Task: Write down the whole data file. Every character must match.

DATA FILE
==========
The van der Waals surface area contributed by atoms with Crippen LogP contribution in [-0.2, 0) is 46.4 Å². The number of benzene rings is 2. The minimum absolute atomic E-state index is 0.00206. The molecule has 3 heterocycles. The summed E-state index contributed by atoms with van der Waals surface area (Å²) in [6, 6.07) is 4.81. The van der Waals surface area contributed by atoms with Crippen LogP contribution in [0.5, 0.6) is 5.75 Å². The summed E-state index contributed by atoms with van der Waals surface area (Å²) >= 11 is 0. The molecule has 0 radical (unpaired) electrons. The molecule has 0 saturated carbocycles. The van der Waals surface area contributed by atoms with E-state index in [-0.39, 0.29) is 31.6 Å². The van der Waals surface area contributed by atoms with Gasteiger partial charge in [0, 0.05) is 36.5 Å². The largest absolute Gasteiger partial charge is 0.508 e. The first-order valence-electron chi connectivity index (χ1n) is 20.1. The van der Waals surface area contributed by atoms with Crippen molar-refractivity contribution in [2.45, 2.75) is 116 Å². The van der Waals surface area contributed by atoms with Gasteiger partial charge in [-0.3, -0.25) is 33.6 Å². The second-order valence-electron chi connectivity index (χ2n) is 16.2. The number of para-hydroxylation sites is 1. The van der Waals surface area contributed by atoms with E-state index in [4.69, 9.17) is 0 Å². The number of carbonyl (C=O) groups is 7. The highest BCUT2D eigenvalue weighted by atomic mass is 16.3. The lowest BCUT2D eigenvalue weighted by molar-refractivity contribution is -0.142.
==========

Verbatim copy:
The van der Waals surface area contributed by atoms with Crippen LogP contribution in [-0.2, 0) is 46.4 Å². The number of benzene rings is 2. The minimum absolute atomic E-state index is 0.00206. The molecule has 3 heterocycles. The summed E-state index contributed by atoms with van der Waals surface area (Å²) in [6, 6.07) is 4.81. The van der Waals surface area contributed by atoms with Crippen LogP contribution in [0.5, 0.6) is 5.75 Å². The summed E-state index contributed by atoms with van der Waals surface area (Å²) >= 11 is 0. The molecule has 0 radical (unpaired) electrons. The molecule has 0 saturated carbocycles. The van der Waals surface area contributed by atoms with E-state index in [-0.39, 0.29) is 31.6 Å². The van der Waals surface area contributed by atoms with Gasteiger partial charge in [0, 0.05) is 36.5 Å². The largest absolute Gasteiger partial charge is 0.508 e. The first-order valence-electron chi connectivity index (χ1n) is 20.1. The van der Waals surface area contributed by atoms with Crippen molar-refractivity contribution in [2.45, 2.75) is 116 Å². The van der Waals surface area contributed by atoms with Gasteiger partial charge in [-0.3, -0.25) is 33.6 Å². The second-order valence-electron chi connectivity index (χ2n) is 16.2. The number of para-hydroxylation sites is 1. The van der Waals surface area contributed by atoms with E-state index in [4.69, 9.17) is 0 Å². The number of carbonyl (C=O) groups is 7. The highest BCUT2D eigenvalue weighted by atomic mass is 16.3. The lowest BCUT2D eigenvalue weighted by molar-refractivity contribution is -0.142.